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WEST VIRGINIA: Bishop calls for attention to Gospel, not conflict

By Mary Frances Schjonberg
11/13/2006

Bishop W. Michie Klusmeyer of West Virginia.  

 
[Episcopal News Service]  The Episcopal Diocese of West Virginia, meeting as its 129th annual Convention September 15-17 at Pipestem Resort State Park, heard its bishop say it was time for the Episcopal Church to move forward.

"There are many bishops, as well as many lay people who are tired of the extremes battling it out," Bishop W. Michie Klusmeyer told the Convention. "I believe that new coalitions and new visions for the Church will be forthcoming, and that the various meetings taking place around the Church -- those known, and those unknown -- will help move us forward, together."

Saying the diocese is not overwhelmed with conflict, Klusmeyer said: "Certainly we have our struggles, but we struggle together. Certainly we do not all agree on all things, but we do agree that the Christ and the Church are important.

"Both extremes of our Church, the extreme liberals and the extreme conservatives (I’m sorry for these labels, but they are the easiest ways to describe them) have used inaccurate reports to spur emotions, and to further divide the Communion and our Church. Both sides are guilty," he said.

"For some, it is more important to rally the forces around these causes than it is to rally the faithful around the Gospel message -- and the message we are here to proclaim: Build my Church," Klusmeyer said. "They are more concerned with maintaining the Anglican Communion than they are about maintaining the congregation in which they worship. The mission of the Church is not to perpetuate it, or to correct it. That is God’s business."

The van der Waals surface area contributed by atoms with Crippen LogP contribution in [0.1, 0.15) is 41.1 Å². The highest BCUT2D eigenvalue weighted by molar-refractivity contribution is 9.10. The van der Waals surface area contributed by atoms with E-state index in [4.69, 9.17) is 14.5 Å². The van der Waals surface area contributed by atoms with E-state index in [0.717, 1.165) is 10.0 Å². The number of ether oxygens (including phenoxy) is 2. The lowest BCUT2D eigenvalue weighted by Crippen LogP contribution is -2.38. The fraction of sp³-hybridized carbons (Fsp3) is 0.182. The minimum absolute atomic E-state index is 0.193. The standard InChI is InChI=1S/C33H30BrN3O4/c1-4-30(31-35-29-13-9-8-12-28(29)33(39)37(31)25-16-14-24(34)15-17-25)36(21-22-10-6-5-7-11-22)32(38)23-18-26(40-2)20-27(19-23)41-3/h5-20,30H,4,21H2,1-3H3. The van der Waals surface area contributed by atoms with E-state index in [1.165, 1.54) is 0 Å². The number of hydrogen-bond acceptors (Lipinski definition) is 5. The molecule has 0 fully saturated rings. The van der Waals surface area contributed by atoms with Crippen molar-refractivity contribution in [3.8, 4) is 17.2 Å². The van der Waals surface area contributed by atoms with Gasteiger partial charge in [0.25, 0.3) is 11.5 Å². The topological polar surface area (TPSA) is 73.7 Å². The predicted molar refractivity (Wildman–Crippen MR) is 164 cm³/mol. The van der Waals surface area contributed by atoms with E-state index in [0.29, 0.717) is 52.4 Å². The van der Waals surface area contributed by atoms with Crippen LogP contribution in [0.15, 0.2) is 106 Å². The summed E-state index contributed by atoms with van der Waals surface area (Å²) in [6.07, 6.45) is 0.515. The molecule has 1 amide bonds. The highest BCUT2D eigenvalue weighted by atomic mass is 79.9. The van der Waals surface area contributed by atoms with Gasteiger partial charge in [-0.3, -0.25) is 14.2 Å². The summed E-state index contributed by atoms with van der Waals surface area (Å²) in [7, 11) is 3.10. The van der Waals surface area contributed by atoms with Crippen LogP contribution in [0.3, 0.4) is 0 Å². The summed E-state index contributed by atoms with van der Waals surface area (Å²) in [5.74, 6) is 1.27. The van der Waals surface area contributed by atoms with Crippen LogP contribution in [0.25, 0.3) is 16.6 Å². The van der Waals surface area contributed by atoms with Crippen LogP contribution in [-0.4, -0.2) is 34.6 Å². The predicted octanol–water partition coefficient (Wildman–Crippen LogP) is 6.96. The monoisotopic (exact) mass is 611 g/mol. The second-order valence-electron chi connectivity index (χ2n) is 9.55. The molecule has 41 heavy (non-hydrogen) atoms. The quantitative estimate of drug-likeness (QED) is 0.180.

Klusmeyer said it is time for the Episcopal Church to recover its strengths. "Today, it seems, rather than working to be the inclusive, via media, that was our strength, we are on the lookout to see who we can excommunicate next," he said.

"The people in the pews are, for the most part, tired of hearing of our internal fights and struggles. They want to hear the Good News of Jesus Christ. They want to be fed. They want to know why Jesus should be an important part of their lives," Klusmeyer said. "If they are fed, they stay. If they are not, they leave, and with good reason."

The full text of the bishop’s address is available here.

Among the resolutions the Convention passed were ones to:

* endorse global reconciliation and 0.7 percent giving to international development in support of the Millennium Development Goals (MDGs) and call on Episcopalians to urge the U.S. government to fulfill its spending commitments to the MDGs;

* authorize congregations through their governance to direct that the diocesan giving to the Episcopal Church be reduced by a portion of the congregation’s assessment and that the portion be given to a ministry of the Episcopal Church outside the diocese at the discretion of the Diocesan Council; and review its directive annually until the annual diocesan convention next following the 2009 General Convention.

* encourage evangelism and church growth; and

* request that the Diocesan Council and the Diocesan Trustees have a goal to refrain from investing in corporations that promote and profit from ongoing conflict in the state of Israel, the West Bank, the Gaza Strip, and throughout Palestine.

The full texts of the resolutions are available here.

The Diocese of West Virginia comprises about 10,000 Episcopalians worshipping in 75 congregations.